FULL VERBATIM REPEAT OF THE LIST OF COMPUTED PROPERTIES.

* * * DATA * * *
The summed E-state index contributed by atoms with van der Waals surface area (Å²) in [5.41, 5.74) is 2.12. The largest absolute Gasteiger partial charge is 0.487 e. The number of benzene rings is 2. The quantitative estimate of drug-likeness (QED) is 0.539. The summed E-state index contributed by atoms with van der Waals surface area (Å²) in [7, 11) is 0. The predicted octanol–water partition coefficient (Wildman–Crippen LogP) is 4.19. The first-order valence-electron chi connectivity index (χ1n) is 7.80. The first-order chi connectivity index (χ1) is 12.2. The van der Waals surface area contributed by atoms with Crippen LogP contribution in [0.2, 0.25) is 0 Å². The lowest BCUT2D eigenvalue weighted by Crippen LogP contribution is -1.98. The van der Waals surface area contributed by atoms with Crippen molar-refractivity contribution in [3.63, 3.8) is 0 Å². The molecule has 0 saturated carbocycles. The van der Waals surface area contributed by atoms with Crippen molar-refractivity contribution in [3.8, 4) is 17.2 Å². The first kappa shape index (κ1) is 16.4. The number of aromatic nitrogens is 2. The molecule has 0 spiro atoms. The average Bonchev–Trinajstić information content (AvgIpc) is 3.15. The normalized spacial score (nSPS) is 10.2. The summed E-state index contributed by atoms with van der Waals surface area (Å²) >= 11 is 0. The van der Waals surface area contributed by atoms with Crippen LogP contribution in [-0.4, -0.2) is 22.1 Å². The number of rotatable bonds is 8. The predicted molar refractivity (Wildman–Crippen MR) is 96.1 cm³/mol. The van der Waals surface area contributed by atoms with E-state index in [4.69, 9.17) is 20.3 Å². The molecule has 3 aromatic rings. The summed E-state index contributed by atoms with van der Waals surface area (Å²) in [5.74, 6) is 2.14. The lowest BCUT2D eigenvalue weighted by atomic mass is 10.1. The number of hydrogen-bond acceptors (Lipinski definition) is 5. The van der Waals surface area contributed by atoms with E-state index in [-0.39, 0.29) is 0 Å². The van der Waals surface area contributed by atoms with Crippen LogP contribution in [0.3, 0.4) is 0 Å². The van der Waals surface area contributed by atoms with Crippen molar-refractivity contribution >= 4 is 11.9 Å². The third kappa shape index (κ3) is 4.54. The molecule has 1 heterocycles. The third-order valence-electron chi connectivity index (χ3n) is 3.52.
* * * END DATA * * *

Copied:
The summed E-state index contributed by atoms with van der Waals surface area (Å²) in [5.41, 5.74) is 2.12. The largest absolute Gasteiger partial charge is 0.487 e. The number of benzene rings is 2. The quantitative estimate of drug-likeness (QED) is 0.539. The summed E-state index contributed by atoms with van der Waals surface area (Å²) in [7, 11) is 0. The predicted octanol–water partition coefficient (Wildman–Crippen LogP) is 4.19. The first-order valence-electron chi connectivity index (χ1n) is 7.80. The first-order chi connectivity index (χ1) is 12.2. The van der Waals surface area contributed by atoms with Crippen LogP contribution in [0.2, 0.25) is 0 Å². The lowest BCUT2D eigenvalue weighted by Crippen LogP contribution is -1.98. The van der Waals surface area contributed by atoms with Crippen molar-refractivity contribution in [3.63, 3.8) is 0 Å². The molecule has 0 saturated carbocycles. The van der Waals surface area contributed by atoms with Crippen molar-refractivity contribution in [3.8, 4) is 17.2 Å². The first kappa shape index (κ1) is 16.4. The number of aromatic nitrogens is 2. The molecule has 0 spiro atoms. The average Bonchev–Trinajstić information content (AvgIpc) is 3.15. The normalized spacial score (nSPS) is 10.2. The summed E-state index contributed by atoms with van der Waals surface area (Å²) >= 11 is 0. The van der Waals surface area contributed by atoms with Crippen LogP contribution in [-0.4, -0.2) is 22.1 Å². The number of rotatable bonds is 8. The predicted molar refractivity (Wildman–Crippen MR) is 96.1 cm³/mol. The van der Waals surface area contributed by atoms with E-state index in [4.69, 9.17) is 20.3 Å². The molecule has 3 aromatic rings. The summed E-state index contributed by atoms with van der Waals surface area (Å²) in [5.74, 6) is 2.14. The lowest BCUT2D eigenvalue weighted by atomic mass is 10.1. The number of hydrogen-bond acceptors (Lipinski definition) is 5. The van der Waals surface area contributed by atoms with E-state index in [-0.39, 0.29) is 0 Å². The van der Waals surface area contributed by atoms with Crippen LogP contribution in [0.3, 0.4) is 0 Å². The van der Waals surface area contributed by atoms with Crippen molar-refractivity contribution >= 4 is 11.9 Å². The third kappa shape index (κ3) is 4.54. The molecule has 1 heterocycles. The third-order valence-electron chi connectivity index (χ3n) is 3.52.